The Genetic Engineering Technology That Needs No Regulation -CRISPR White Button Mushroom
There is a new technology being used for the genetic modification of organisms that the USDA has decided needs no regulation, no testing and no approval before these modified organisms are introduced into our food supply. This new technology involves removing parts of the genetic code of an organism rather than the more dramatic and erratic addition of genes to a genetic code. The USDA has decided that this new form of genetic engineering is just fine and believes these products are safe for human consumption without any testing what-so-ever.
Introducing the CRISPR Mushroom, coming to stores in your neighborhood soon. The CRISP Mushroom has been modified to maintain its fresh look by utilizing this new technology to stop it from browning. Hence, giving it a longer shelf life. I just wonder if that is all that it is doing to the final product.
The CRISPR technology (CRISPR/Cas9 Technique) does not scatter shoot the gene code with bacterium playing host for foreign DNA in hopes of hitting their mark. This technology utilizes an enzyme (Cas9) to cut unwanted traits from the genetic code.
In April of 2016 the USDA informed Yinong Yang, a Penn State researcher who developed this mushroom, that this new technology would not require USDA regulation. The reasoning behind allowing this anti-browning mushroom into the food supply without USDA regulation is vague. According to Yinong Yang who received the letter from the USDA, “the genome-edited mushroom has small deletions in a specific gene but contains no foreign DNA integration in its genome. Therefore, the USDA believes that there is no scientifically valid basis to conclude that the CRISPR-edited mushroom is a regulated article based on the definition described in the current regulations.”  To read the complete article click on this link https:\\www.organicconsumers.org/news/crispr-gmo-technology-needs-no-regulation-says-usda
What did they remove from the mushroom to keep it from browning?
The article linked above does not state what was removed from the genetic code of the mushroom to keep it from browning so I did a little research.
In September of 2014, researchers were able to demonstrate that the enzyme responsible for the “browning reaction” that happens during food spoilage is already formed prior to fungal spoiling. The enzyme is called tyrosinase. Tyrosinase is a copper-containing enzyme which is present in animals and humans and is essential for the protective pathway against UV radiation. Simultaneously, tyrosinase, also provides the edification and potential means with which to prevent the spoilage of food. 
Tyrosinase is an oxidase that is the rate-limiting enzyme for controlling the production of melanin.  It is a copper-containing enzyme present in plant and animal tissues that catalyzes the production of melanin and other pigments from tyrosine by oxidation (polyphenal oxadase or PPO) as in the blackening of a peeled or sliced potato exposed to air.  Tyrosinase contains four atoms of copper per molecule, and binding sites for two aromatic compounds and oxygen.  In humans, mutation in the tyrosinase gene resulting in impaired tyrosinase production leads to albinism, a hereditary disorder that affects one in every 20,000 people.
PPO causes the rapid polymerization of o-quinones to produce black, brown or red pigments (polyphenols) that cause fruit browning.  Polyphenols are micronutrients with antioxidant activity, found abundantly in whole foods such as dried spices, fruits, vegetables, red wine, and cocoa. They play an important role in preventing and in reducing the progression of diabetes, cancer, and neurodegenerative and cardiovascular diseases. Polyphenols also play an important role as a prebiotic which is important for health, weight management and disease prevention.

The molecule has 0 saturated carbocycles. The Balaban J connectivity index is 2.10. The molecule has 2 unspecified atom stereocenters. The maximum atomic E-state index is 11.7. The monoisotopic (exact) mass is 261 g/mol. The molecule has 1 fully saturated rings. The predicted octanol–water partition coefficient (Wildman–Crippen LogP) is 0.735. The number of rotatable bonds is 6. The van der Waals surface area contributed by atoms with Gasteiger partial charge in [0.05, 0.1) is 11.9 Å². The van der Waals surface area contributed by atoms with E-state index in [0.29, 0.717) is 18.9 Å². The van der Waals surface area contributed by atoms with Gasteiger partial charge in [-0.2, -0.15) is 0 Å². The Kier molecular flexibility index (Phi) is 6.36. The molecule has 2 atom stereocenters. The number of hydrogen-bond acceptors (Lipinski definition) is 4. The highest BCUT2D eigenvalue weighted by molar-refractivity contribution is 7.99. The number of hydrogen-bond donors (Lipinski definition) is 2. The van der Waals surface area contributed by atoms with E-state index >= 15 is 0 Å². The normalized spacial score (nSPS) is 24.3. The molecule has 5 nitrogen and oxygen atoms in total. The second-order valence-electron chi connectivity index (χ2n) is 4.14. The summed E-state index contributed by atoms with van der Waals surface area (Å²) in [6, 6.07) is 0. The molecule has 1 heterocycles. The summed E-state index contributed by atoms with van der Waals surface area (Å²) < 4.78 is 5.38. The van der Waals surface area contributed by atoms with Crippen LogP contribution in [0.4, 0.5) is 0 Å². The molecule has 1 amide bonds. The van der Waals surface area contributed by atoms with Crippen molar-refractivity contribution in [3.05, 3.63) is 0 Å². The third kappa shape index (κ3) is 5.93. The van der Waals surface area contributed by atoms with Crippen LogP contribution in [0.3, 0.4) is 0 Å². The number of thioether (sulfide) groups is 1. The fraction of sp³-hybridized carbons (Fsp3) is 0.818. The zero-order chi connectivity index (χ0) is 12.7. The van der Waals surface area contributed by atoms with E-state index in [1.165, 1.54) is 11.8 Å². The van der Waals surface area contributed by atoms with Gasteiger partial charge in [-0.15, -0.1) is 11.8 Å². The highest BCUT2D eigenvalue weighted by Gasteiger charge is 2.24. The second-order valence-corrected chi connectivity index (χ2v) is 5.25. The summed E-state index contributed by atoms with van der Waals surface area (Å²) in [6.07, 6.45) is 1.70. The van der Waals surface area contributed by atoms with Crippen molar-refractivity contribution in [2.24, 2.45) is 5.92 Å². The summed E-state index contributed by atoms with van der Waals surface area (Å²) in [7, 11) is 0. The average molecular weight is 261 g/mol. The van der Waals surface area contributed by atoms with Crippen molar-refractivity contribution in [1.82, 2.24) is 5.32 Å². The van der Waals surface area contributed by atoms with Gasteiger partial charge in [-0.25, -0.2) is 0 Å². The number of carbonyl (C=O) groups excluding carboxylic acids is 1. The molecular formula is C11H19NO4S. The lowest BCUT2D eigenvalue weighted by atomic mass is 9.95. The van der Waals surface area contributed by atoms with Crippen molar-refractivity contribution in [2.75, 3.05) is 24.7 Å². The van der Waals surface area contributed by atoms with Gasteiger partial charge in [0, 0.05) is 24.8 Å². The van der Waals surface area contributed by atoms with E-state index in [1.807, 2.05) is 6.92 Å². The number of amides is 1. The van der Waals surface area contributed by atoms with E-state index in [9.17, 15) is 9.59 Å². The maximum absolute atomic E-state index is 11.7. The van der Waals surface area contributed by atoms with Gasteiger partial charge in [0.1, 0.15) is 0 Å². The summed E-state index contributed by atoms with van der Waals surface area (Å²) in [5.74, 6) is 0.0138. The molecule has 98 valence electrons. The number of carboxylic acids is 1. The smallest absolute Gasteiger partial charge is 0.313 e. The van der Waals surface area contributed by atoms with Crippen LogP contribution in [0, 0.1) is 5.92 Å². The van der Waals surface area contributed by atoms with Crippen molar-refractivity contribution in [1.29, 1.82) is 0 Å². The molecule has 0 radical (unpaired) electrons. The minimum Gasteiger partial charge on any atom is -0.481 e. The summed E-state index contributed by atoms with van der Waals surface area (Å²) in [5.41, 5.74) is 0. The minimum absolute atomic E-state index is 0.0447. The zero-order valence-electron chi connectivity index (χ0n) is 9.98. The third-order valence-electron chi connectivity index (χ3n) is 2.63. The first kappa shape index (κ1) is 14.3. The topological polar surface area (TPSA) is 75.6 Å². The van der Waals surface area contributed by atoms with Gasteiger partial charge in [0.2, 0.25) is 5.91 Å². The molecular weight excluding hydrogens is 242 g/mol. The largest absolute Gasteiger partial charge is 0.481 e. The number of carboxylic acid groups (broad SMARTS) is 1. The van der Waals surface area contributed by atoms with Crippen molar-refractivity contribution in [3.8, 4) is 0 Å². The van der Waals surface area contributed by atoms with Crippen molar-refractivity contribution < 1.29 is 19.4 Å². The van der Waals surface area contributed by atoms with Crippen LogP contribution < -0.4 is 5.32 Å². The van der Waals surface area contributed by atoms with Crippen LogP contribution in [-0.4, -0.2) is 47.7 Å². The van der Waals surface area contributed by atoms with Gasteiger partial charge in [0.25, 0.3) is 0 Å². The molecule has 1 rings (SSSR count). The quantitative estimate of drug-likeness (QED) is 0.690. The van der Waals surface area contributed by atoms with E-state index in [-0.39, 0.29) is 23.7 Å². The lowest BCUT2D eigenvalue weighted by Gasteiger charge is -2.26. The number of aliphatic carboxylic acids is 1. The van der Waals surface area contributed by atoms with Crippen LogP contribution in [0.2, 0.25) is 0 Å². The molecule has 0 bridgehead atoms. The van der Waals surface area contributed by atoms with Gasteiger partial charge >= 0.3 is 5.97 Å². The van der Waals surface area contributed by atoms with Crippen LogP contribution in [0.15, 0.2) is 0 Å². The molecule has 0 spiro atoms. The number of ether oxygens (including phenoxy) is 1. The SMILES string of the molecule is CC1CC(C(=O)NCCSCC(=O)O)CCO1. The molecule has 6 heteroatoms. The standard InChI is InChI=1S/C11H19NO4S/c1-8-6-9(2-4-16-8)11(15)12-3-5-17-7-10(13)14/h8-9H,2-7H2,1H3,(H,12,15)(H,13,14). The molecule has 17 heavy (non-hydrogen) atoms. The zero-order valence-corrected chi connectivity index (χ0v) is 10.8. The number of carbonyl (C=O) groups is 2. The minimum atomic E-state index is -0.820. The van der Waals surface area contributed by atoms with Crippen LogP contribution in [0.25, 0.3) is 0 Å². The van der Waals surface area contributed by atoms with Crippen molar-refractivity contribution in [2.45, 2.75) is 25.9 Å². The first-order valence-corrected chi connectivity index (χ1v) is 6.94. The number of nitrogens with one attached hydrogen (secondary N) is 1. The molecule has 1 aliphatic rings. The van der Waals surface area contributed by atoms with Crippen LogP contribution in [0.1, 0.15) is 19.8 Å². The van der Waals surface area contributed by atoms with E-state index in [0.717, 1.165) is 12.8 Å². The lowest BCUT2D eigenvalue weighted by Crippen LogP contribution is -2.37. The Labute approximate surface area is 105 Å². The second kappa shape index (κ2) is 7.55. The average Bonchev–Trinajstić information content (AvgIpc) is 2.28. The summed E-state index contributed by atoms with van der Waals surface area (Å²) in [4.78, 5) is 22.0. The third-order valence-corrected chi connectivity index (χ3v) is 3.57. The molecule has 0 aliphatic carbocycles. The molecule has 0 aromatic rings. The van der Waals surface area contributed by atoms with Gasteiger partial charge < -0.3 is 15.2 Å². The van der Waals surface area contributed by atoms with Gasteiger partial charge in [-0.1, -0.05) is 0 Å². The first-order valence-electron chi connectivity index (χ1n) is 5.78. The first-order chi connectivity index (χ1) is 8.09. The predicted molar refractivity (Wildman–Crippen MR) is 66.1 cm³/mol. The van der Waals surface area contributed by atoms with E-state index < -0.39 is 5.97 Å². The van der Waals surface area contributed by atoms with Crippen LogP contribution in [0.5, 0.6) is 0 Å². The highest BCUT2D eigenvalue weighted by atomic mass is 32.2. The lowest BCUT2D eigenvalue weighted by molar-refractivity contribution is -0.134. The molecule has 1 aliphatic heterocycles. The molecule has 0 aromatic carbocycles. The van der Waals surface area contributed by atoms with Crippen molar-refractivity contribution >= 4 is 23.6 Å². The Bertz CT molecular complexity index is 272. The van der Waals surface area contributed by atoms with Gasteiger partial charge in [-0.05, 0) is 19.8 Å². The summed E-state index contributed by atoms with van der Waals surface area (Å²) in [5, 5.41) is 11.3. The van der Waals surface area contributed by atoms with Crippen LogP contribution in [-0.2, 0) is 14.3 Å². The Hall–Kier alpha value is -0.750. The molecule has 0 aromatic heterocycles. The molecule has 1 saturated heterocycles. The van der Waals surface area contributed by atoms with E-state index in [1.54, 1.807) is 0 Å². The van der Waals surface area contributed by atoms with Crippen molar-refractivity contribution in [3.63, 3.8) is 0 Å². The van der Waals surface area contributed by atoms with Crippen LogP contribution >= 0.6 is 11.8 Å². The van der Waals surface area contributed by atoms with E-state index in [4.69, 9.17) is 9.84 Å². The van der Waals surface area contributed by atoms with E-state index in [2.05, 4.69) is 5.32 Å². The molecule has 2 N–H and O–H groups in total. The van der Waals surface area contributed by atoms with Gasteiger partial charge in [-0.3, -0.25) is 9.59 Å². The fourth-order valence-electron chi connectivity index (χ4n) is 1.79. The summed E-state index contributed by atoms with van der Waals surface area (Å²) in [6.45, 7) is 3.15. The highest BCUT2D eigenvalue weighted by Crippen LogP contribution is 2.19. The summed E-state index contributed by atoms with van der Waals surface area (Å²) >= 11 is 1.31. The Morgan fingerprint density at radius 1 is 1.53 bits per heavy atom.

Poylphenols are phytochemicals and include flavonoids, stilbenes, lignans, and phenolic acids. Polyphenols give fruits, berries, and vegetables their vibrant colors, and contribute to the bitterness, astringency, flavor, aroma, and oxidative stability of the food. In the plant, they protect against ultraviolet radiation, pathogens, oxidative damage, and harsh climatic conditions. 
With all that said, I believe that the researchers at Penn State removed the PPO4 molecule from the genetic code of the mushroom. Mushrooms are normally considered a good food source for copper but with the removal of this molecule from the genetic code I feel that the copper content will be reduced in these CRISPR mushrooms. The removal of polyphenols from the mushroom will possibly reduce its antioxidant properties as well as reduce its flavor and aroma. Will this new mushroom have a different taste or a different nutritional value? Will this new mushroom brown like normal while cooking it?
No added DNA sounds almost reasonable, but how far will they take this technology? What happens when a CRISPR mushroom breeds with an organic organism or even worse with some other already genetically altered organism? Without any form of regulation, including no labeling, how will we know when these organisms are actually incorporated into our agriculture and into our food supply?
This same CRISPR technology could eventually be used to slow the aging process in humans making for a CRISPR-human race. Do you agree with the USDA that foods altered with the CRISPR technique should not require testing before being introduced into our food supply? Do you agree that not labeling these altered organisms is fair for consumers? Maybe, we should demand that the current regulations be changed to include All GE FOODS regardless of the process used to alter the DNA of said organism. Chime in with your comments below.
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